Based on the pattern plus Pubmatrix analysis, five genes from groups 1 and 2 of the final dataset were identified as potential new regulatory leads for further validation. Plexin domain containing 2 (Plxdc2, Fig. 4A), V-set and immunoglobulin domain containing 8 (Vsig8, Fig. 4B), Ankyrin repeat domain 29 (Ankrd29, Fig. 4C) and C11 and tumor necrosis factor related protein 1 (C1qtnf1, Fig. 4D) share an early expression peak in WT macrophages, which was abrogated in PPARγ-deficient cells, and coincided with the bacterial burden spike in the gentamycin protection assay. The kinetics of Protein phosphatase 1 regulatory subunit 3E (Ppp1r3e, Fig. 4E) had a biphasic expression with an initial peak at 60 min, a grove coinciding with the maximum bacterial growth and a second peak at 360 min. In PPARγ-deficient BMDM, all 5 candidates were consistently downregulated and displayed as a flat line. Known properties of these five genes are described in Supplementary Table S1. Publications linked to each of the genes reveal a large diversity of established functions; however, association with the immune response was not reported for the majority of the genes. Thus, the limited number of publications together with the current established function of each gene support the novelty of their potential interaction with host immunoregulatory mechanisms.

Figure 4
figure 4

Expression kinetics of the five candidates selected from the bioinformatics analysis to undergo experimental validation. Plxdc2 (A), Vsig8 (B), Ankrd29 (C), C1qtnf1 (D), and Ppp1r3e (E), RNAseq reads in WT and PPARγ-deficient macrophages expressed as FPKM values.

In vivo and in vitro H. pylori-induced upregulation of all five lead target candidates in WT mice is abrogated in macrophage-specific PPARγ null mice

To perform a validation of the five selected genes, we initially measured their expression by qRT-PCR on samples from each time point of the gentamycin protection assay used in the global transcriptomics analysis (Fig. 5A,C,E,G,I). All 5 genes presented a similar pattern to that observed in the RNAseq dataset, characterized by an early upregulation in WT BMDM that was suppressed in cells with a pro-inflammatory phenotype due to loss of PPARγ.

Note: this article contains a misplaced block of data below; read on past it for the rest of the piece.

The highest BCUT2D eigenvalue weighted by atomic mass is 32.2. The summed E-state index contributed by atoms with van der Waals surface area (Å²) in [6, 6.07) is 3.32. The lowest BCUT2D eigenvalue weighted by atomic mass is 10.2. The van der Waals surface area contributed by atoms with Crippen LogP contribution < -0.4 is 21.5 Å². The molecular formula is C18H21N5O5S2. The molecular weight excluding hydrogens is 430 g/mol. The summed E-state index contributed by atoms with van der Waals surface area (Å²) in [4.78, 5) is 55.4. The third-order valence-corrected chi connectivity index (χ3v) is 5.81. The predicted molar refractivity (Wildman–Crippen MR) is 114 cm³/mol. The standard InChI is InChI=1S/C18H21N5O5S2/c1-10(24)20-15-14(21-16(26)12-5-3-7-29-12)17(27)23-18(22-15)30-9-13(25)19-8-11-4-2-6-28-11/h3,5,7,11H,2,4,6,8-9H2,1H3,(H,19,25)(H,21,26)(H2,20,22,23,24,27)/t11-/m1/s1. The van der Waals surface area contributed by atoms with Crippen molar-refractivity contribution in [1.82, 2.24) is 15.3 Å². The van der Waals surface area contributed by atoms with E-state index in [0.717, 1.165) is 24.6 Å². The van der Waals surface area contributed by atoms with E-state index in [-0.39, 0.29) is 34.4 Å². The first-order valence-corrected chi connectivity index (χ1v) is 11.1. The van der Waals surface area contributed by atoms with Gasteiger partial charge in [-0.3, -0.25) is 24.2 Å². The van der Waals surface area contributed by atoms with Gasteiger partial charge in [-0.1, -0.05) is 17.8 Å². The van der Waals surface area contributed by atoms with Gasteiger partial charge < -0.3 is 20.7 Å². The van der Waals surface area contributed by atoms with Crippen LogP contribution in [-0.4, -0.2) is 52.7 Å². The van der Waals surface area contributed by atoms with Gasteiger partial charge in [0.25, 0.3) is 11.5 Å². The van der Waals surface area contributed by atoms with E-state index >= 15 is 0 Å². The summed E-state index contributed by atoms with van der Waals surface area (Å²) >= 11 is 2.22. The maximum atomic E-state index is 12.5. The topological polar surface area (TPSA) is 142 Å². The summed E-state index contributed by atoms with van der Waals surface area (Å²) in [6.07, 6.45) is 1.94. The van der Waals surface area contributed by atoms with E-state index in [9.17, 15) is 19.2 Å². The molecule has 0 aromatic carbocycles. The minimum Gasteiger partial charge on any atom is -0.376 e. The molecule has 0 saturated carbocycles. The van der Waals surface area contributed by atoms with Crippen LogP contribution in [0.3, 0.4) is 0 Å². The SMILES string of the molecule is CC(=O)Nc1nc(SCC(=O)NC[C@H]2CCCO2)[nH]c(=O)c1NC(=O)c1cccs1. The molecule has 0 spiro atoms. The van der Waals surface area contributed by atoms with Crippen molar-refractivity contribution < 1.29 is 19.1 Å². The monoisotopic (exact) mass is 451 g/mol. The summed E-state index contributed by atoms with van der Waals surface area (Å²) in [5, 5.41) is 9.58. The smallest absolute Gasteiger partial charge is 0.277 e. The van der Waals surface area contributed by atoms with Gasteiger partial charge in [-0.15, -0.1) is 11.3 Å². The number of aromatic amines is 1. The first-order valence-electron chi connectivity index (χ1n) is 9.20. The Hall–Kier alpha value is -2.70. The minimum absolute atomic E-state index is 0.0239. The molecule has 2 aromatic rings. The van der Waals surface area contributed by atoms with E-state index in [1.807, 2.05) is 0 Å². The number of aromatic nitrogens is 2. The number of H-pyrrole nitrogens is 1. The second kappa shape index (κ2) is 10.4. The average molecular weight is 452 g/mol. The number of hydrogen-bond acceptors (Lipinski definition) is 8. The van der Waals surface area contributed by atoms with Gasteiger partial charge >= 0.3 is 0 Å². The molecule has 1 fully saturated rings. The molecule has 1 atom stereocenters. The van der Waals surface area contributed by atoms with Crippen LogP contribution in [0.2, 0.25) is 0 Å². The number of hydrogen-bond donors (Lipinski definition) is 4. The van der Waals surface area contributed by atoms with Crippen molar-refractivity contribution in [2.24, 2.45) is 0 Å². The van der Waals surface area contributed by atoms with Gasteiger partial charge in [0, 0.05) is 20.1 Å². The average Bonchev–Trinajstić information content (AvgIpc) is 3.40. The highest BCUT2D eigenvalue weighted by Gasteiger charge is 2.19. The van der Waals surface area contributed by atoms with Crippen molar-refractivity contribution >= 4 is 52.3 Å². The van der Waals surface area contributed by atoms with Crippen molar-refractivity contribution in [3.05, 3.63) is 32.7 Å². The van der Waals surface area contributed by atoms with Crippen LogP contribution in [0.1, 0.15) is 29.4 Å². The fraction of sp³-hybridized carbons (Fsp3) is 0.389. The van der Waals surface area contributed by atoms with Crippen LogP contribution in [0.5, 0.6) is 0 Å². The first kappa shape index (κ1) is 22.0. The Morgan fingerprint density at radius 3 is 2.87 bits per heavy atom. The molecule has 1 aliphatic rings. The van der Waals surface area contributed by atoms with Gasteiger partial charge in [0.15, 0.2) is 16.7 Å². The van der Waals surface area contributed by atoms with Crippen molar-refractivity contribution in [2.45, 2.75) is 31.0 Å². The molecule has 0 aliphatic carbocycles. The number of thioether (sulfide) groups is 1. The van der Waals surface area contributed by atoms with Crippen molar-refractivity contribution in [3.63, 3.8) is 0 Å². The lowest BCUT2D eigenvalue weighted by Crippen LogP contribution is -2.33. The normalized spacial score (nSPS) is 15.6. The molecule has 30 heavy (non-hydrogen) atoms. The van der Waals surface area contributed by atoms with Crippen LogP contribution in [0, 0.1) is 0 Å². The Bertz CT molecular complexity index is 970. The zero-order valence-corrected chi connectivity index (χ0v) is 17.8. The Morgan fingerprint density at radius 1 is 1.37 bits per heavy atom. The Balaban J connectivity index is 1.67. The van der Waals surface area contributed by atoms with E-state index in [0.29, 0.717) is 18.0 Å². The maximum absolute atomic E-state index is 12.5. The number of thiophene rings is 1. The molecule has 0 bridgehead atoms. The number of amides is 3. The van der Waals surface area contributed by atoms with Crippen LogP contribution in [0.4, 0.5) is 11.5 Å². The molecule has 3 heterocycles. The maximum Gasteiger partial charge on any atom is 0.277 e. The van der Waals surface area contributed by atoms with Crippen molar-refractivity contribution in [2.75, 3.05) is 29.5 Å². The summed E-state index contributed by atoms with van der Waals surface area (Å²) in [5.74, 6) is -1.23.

Figure 5
figure 5

In vivo and in vitro validation of the five selected candidates under Helicobacter pylori-induced regulatory conditions. WT and PPARγ-deficient BMDM were co-cultured ex vivo with H. pylori and harvested at several time-points ranging from 0 to 720 min. Plxdc2 (A), Vsig8 (C), Ankrd29 (E), C1qtnf1 (G), and Ppp1r3e (I) gene expression was measured by qRT-PCR. WT and PPARγ-deficient mice were infected with H. pylori SS1 strain. Non-infected mice were used as control. Plxdc2 (B), Vsig8 (D), Ankrd29 (F), C1qtnf1 (H) and Ppp1r3e (J) gene expression was measured by qRT-PCR. *P < 0.05 between genotypes, #P-value < 0.05 within each genotype compared to time 0.

To explore the dynamics of the selected genes in vivo, WT and PPARγ-deficient mice were infected with H. pylori. Expression of the 5 candidate genes was measured in stomachs from infected and uninfected mice collected at day 28. In a previous study, we demonstrated that H. pylori infection in vivo induces strong regulatory mechanisms driven by IL-10-expressing myeloid cells starting at day 14 post infection and reaching maximum levels at day 28 post infection20. Consistent with the in vitro findings, H. pylori infection upregulated the expression of Plxdc2 (Fig. 5B), Vsig8 (Fig. 5D), Ankrd29 (Fig. 5F), C1qtnf1 (Fig. 5H) and Ppp1r3e (Fig. 5J) in WT gastric tissue. In contrast, minimal or no differences were reported upon H. pylori infection in macrophage-specific PPARγ-deficient mice. Thus, activation of regulatory responses after H. pylori challenge in WT mice correlates with an increased transcription of the five selected genes. However, PPARγ deficiency in myeloid cells abrogates this effect on the selected lead regulatory genes.

Plxdc2 deficiency induces the generation of pro-inflammatory macrophages and reduces bacterial burden during H. pylori infection